Some of the Piccolo commands use
sys.exit to indicate to the user whether the code ran successfully or not.
Here's a very simple example:
import sys def my_command(): was_successful = do_something() if was_successful: sys.exit(0) else: sys.exit(1)
The number passed to
sys.exit is the exit code. In Unix, an exit code of
1 means something went wrong. An exit code of
0 means it was successful.
Using exit codes
On the command line, you can see the exit code of the last command using
>>> python successful_script.py >>> echo $? 0 >>> python failing_script.py >>> echo $? 1
You can then use these exit codes in things like
>>> if python successful_script.py; then echo "successful"; else echo "error"; fi; successful >>> if python failing_script.py; then echo "successful"; else echo "error"; fi; error
Also, exit codes are very important in build tools like Docker. If the exit code indicates a command has failed, then the build will fail.
If you want to indicate why the failure occured, then a string can be passed to
sys.exit, in which case the exit code is treated as
1 (i.e. a failure), and the string is printed out.
# failing_script.py import sys sys.exit("Something bad happened")
Let's try it:
>>> python failing_script.py Something bad happened
How does sys.exit work?
sys.exit it actually just raises an exception. The exception is
SystemExit. It's unusual for a codebase to catch
SystemExit exceptions - but it can be done.
# refuse.py import sys try: sys.exit(1) except SystemExit: print("I refuse!")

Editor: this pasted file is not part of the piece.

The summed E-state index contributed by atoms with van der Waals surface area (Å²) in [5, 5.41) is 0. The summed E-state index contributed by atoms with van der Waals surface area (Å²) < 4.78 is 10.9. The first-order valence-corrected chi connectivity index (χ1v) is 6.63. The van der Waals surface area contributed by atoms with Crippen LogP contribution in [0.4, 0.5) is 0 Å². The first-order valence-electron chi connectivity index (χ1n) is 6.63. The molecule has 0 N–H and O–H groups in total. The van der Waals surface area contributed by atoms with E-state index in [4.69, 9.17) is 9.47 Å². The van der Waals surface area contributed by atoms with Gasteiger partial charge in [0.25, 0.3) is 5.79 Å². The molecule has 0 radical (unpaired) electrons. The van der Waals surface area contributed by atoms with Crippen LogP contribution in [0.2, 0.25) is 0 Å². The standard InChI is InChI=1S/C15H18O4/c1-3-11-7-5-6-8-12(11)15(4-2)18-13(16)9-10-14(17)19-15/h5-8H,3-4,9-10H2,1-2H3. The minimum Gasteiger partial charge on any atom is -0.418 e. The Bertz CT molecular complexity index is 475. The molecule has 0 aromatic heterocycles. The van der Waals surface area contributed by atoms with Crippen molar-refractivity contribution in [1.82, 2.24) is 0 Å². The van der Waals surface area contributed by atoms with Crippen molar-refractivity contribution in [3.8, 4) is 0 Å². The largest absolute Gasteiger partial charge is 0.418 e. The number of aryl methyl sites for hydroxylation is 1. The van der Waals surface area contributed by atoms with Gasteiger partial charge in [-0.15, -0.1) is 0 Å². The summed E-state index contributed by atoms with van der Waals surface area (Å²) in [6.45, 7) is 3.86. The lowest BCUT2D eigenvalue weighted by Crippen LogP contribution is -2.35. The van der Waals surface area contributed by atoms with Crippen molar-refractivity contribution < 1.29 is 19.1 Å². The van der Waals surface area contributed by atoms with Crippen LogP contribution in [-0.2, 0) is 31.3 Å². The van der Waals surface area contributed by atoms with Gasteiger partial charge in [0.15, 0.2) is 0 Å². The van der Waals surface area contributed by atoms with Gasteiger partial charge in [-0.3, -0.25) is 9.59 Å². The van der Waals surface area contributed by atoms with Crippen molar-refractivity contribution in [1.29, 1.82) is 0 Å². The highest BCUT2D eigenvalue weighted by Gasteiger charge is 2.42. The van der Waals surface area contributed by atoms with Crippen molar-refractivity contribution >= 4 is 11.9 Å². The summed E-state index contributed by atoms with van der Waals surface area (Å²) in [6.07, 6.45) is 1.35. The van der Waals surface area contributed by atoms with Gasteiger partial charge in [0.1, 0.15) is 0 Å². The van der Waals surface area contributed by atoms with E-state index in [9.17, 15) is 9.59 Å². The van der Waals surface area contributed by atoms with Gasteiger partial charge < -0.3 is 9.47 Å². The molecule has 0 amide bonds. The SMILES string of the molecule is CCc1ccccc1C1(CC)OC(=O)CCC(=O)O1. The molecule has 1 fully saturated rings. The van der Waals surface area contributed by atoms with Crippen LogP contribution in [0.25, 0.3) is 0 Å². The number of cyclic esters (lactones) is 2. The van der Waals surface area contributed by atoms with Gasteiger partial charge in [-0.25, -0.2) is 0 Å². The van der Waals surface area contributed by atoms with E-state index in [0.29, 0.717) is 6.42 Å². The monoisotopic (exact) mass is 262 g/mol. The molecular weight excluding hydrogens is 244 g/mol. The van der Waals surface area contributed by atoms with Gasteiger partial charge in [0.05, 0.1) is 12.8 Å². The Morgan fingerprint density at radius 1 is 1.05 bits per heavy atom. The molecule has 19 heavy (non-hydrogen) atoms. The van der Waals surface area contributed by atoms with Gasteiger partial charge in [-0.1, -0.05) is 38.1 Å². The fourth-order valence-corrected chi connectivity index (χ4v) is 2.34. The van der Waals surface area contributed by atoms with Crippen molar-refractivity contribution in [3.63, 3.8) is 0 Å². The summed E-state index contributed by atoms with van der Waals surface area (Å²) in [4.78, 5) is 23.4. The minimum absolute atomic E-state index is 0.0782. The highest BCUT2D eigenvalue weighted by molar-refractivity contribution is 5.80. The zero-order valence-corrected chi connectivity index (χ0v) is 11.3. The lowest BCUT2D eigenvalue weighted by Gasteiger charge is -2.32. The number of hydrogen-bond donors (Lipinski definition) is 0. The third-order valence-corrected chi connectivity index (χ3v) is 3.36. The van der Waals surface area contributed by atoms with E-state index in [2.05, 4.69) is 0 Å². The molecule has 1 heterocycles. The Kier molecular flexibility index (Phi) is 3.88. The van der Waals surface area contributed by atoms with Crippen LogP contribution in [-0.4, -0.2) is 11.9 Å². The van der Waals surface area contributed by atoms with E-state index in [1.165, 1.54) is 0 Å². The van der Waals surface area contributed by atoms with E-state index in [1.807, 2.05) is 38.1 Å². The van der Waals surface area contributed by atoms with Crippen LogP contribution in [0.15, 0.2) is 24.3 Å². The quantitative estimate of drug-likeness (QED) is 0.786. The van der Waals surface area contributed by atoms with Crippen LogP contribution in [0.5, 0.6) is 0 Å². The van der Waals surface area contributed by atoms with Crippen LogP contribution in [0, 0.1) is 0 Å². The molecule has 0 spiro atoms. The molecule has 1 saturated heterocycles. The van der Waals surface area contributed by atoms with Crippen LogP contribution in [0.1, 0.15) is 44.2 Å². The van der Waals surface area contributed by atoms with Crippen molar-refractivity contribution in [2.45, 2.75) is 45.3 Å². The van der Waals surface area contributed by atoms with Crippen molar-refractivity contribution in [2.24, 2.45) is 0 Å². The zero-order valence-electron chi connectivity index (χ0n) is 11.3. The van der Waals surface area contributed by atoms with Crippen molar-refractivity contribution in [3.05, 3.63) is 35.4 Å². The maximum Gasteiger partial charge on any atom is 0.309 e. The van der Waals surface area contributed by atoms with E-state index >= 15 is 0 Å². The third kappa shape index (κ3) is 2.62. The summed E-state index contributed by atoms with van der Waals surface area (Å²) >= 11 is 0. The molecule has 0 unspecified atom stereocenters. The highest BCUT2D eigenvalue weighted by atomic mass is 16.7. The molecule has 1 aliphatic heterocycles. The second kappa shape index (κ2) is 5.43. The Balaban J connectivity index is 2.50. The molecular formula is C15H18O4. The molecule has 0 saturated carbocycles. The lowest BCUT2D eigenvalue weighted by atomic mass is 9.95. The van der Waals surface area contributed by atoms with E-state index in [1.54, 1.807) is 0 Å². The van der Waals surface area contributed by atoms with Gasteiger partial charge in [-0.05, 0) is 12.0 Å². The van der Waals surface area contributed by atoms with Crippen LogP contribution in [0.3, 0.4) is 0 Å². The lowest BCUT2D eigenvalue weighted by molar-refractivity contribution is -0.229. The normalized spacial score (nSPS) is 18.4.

If we call it:
>>> python refuse.py I refuse! >>> echo $? 0
Are there other exit codes?
In 99% of situations,
1 are sufficient as exit codes. There are others though, but using them is rare.
import sys sys.exit(127) # 127 means 'command not found'
Why not just raise exceptions instead?
Rather than using
sys.exit, you can just raise an exception.
# exception_script.py raise Exception('Something went wrong')
If this exception in unhandled, and causes the program to crash, the exit code will be
1, and a traceback will be printed out:
>>> python exception_script.py Traceback (most recent call last): File "exception_script.py", line 1, in <module> raise Exception("Something went wrong") Exception: Something went wrong
Having more verbose output may be useful for debugging purposes. However, you don't necessarily want this level of information being shown to a user if it's a known exception.
sys.exit you can exit the program, and just show a message without a traceback.
Also, by using
sys.exit, it indicates clearly within your code that the intention is to stop the program, vs an exception, which is often meant to be handled.
So, should you use
sys.exit? In summary, here are some situations where it is useful:
- If you're writing code which will be consumed on the command line, and you want to exit the program without showing a traceback.
- If you want to return an exit code other than 0 or 1.
- To indicate clearly within your code that the intention is to stop the program.
Posted on: 22 Apr 2021
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